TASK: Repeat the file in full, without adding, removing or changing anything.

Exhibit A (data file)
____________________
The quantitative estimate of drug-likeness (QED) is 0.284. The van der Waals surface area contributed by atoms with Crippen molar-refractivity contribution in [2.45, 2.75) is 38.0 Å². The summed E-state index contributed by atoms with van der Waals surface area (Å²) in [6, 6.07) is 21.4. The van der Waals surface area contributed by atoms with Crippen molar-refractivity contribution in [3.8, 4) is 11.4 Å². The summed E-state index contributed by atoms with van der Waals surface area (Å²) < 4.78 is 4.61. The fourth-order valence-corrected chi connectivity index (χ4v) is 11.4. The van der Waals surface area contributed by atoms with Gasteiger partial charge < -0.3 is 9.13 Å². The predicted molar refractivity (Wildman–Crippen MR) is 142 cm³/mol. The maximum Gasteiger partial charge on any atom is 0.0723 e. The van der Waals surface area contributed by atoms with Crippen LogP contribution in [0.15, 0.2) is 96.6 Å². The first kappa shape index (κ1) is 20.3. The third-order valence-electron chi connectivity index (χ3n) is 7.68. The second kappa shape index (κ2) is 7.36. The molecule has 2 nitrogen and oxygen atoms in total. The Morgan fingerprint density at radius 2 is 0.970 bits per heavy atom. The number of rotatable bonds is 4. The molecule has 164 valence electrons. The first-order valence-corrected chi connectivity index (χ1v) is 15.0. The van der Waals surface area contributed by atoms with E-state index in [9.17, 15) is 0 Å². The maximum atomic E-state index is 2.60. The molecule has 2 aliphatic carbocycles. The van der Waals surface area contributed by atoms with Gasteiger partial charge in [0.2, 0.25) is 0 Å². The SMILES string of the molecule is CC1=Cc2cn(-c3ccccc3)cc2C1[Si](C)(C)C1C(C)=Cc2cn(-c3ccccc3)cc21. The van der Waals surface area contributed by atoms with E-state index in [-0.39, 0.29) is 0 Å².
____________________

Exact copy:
The quantitative estimate of drug-likeness (QED) is 0.284. The van der Waals surface area contributed by atoms with Crippen molar-refractivity contribution in [2.45, 2.75) is 38.0 Å². The summed E-state index contributed by atoms with van der Waals surface area (Å²) in [6, 6.07) is 21.4. The van der Waals surface area contributed by atoms with Crippen molar-refractivity contribution in [3.8, 4) is 11.4 Å². The summed E-state index contributed by atoms with van der Waals surface area (Å²) < 4.78 is 4.61. The fourth-order valence-corrected chi connectivity index (χ4v) is 11.4. The van der Waals surface area contributed by atoms with Gasteiger partial charge < -0.3 is 9.13 Å². The predicted molar refractivity (Wildman–Crippen MR) is 142 cm³/mol. The maximum Gasteiger partial charge on any atom is 0.0723 e. The van der Waals surface area contributed by atoms with Crippen LogP contribution in [0.15, 0.2) is 96.6 Å². The first kappa shape index (κ1) is 20.3. The third-order valence-electron chi connectivity index (χ3n) is 7.68. The second kappa shape index (κ2) is 7.36. The molecule has 2 nitrogen and oxygen atoms in total. The Morgan fingerprint density at radius 2 is 0.970 bits per heavy atom. The number of rotatable bonds is 4. The molecule has 164 valence electrons. The first-order valence-corrected chi connectivity index (χ1v) is 15.0. The van der Waals surface area contributed by atoms with E-state index in [9.17, 15) is 0 Å². The maximum atomic E-state index is 2.60. The molecule has 2 aliphatic carbocycles. The van der Waals surface area contributed by atoms with Gasteiger partial charge in [0.2, 0.25) is 0 Å². The SMILES string of the molecule is CC1=Cc2cn(-c3ccccc3)cc2C1[Si](C)(C)C1C(C)=Cc2cn(-c3ccccc3)cc21. The van der Waals surface area contributed by atoms with E-state index in [-0.39, 0.29) is 0 Å².